High blood pressure. Causes, symptoms, treatments

In vitro activities of eight macrolide antibiotics and RP-59500 (quinupristin-dalfopristin) against viridans group streptococci isolated from blood of neutropenic cancer patients.


The angiotensin-converting enzyme (ACE) profile in urine of hypertensive patients and spontaneously hypertensive rats (SHR; 90- and 65-kDa N-domain ACEs) is different from that of healthy subjects and Wistar rats (190 and 65 kDa). In addition, four ACE isoforms were purified from mesangial cells (MC) of Wistar rats in the intracellular compartment (130 and 68 kDa) and as secreted forms (130 and 60 kDa). We decided to characterize ACE forms from SHR MC in culture. Analysis of the ACE gene showed that SHR MC are able to express ACE mRNA. The concentrated medium and cell homogenate were separately purified by gel filtration and then subjected to lisinopril-Sepharose chromatography. The molecular masses of purified enzymes, 90 kDa for ACEm1A and 65 kDa for ACEm2A (secreted enzymes) and 90 kDa for ACEInth1A and 65 kDa for ACEInth2A (intracellular), were different from those of Wistar MC. The purified enzymes are Cl- dependent, inhibited by enalaprilat and captopril, and able to hydrolyze AcSDKP. Immunofluorescence and cell fractionation followed by Western blotting showed predominant immunoreaction of the 9B9 antiserum for N-domain ACE in the nuclei. The N-domain ACE was localized in the glomerulus from Wistar rats and SHR. ANG II and ANG-(1-7) were localized in the cell cytoplasm and nuclei. The 90-kDa N-domain ACE, described recently as a possible genetic marker of hypertension, was found inside the cell nuclei of SHR MC colocalized with ANG II and ANG-(1-7). The presence of ANG II in the cell nuclei could suggest an important role for this peptide in the transcription of new genes.

ACE-inhibitors enalaprilat and benazepril (both 10(-5) M) did not change ciliary vascular tone nor flow of perfused porcine eyes. However, enalaprilat or benazepril enhanced the relaxation of ciliary arteries to bradykinin (P < 0.02). In the perfused porcine eye, enalaprilat (10(-5) M) augmented vasodilation to bradykinin (P < 0.02). The bradykinin antagonist Hoe 140 (3 x 10(-7) M) prevented the relaxation of ciliary arteries to bradykinin (P < 0.001), but not to acetylcholine. In perfused eyes, Hoe 140 reduced the vasodilation to bradykinin (P < 0.01). Ang II (10(-8) to 10(-6) M) evoked a contraction of ciliary arteries and was more potent than Ang I. Enalaprilat abolished the effect of Ang I. The AT1-receptor antagonist, valsartan (10(-9) to 10(-5) M; 30 minutes) inhibited the response of ciliary arteries to Ang II, whereas the AT2-receptor ligand CGP 42112 B (10(-7) to 10(-8) M) was ineffective. In the perfused porcine eye, valsartan restored the decrease in flow to Ang II.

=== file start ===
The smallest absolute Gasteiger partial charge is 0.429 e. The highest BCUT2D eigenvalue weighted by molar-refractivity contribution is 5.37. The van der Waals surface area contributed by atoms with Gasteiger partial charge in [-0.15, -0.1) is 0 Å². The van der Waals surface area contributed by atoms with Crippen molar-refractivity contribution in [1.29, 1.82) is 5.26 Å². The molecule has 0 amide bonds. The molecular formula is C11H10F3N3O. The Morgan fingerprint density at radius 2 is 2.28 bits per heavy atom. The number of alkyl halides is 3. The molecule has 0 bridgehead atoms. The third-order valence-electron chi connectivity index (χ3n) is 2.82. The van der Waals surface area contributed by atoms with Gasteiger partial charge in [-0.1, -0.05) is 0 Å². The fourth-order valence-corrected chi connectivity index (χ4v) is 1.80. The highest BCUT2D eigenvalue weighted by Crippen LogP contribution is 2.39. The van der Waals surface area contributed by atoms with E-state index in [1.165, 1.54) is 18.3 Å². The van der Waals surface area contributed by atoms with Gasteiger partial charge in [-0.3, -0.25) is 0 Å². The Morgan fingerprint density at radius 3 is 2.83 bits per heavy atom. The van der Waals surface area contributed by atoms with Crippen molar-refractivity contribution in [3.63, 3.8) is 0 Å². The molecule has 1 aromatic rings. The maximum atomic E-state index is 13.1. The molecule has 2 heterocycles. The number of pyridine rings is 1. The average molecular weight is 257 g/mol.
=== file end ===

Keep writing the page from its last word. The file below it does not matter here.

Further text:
IgA nephropathy (IgAN) is characterized by mesangial deposition of polymeric IgA1, and podocyte injury plays an important role in glomerulosclerosis of the disease. Our previous study indicated that medium of mesangial cells co-incubated with aggregated IgA1 (aIgA1), isolated from IgAN patients, down-regulated nephrin expression. Yet the mechanism remains unclear.

Angiotensin converting enzyme (ACE) inhibitor prevents the inactivation of bradykinin by inhibiting ACE activity, leading to side effects such as dry cough and angioedema. KD3-671 is a novel nonpeptide angiotensin II antagonist which is expected to exhibit persistent hypotensive action without these side effects. In this study, we investigated the relationship between the pharmacokinetics and cough-inducing effect of this drug in guinea-pig, compared with that of an ACE inhibitor, enalaprilat. KD3-671 was not significantly different from the vehicle treatment in the ability to induce coughing, whereas enalaprilat significantly enhanced coughing compared with the vehicle treatment. Thus, as expected from its mechanism of pharmacological action, KD3-671 did not induce coughing. We suggest that the citric acid-induced guinea pig coughing model will be useful in preclinical studies to examine the effect of drug on pulmonary function.

Angiotensin II maintains extracellular volume homeostasis, in part, by regulating proximal tubule transport. Physiological doses of angiotensin II stimulate volume and solute transport in the proximal tubule independent of changes in the glomerular filtration rate. Stimulation of bicarbonate transport primarily occurs via increasing activity of the sodium/hydrogen exchanger and the sodium/bicarbonate cotransporter. The effects of circulating angiotensin II are mediated by angiotensin II receptors on the basolateral membrane of the proximal tubule. Recently, the proximal tubule was found to synthesize and secrete angiotensin II into the lumen. The luminal membrane contains angiotensin II receptors and luminal angiotensin II levels are 100 to 200-fold higher than that found in plasma. Luminal angiotensin II receptor blockade or luminal inhibition of angiotensin II synthesis both significantly diminish proximal tubule transport, consistent with stimulation of proximal tubule transport by endogenously produced and luminally secreted angiotensin II. These data provide evidence for an autocrine/paracrine role for angiotensin II that functions independent of circulating angiotensin II.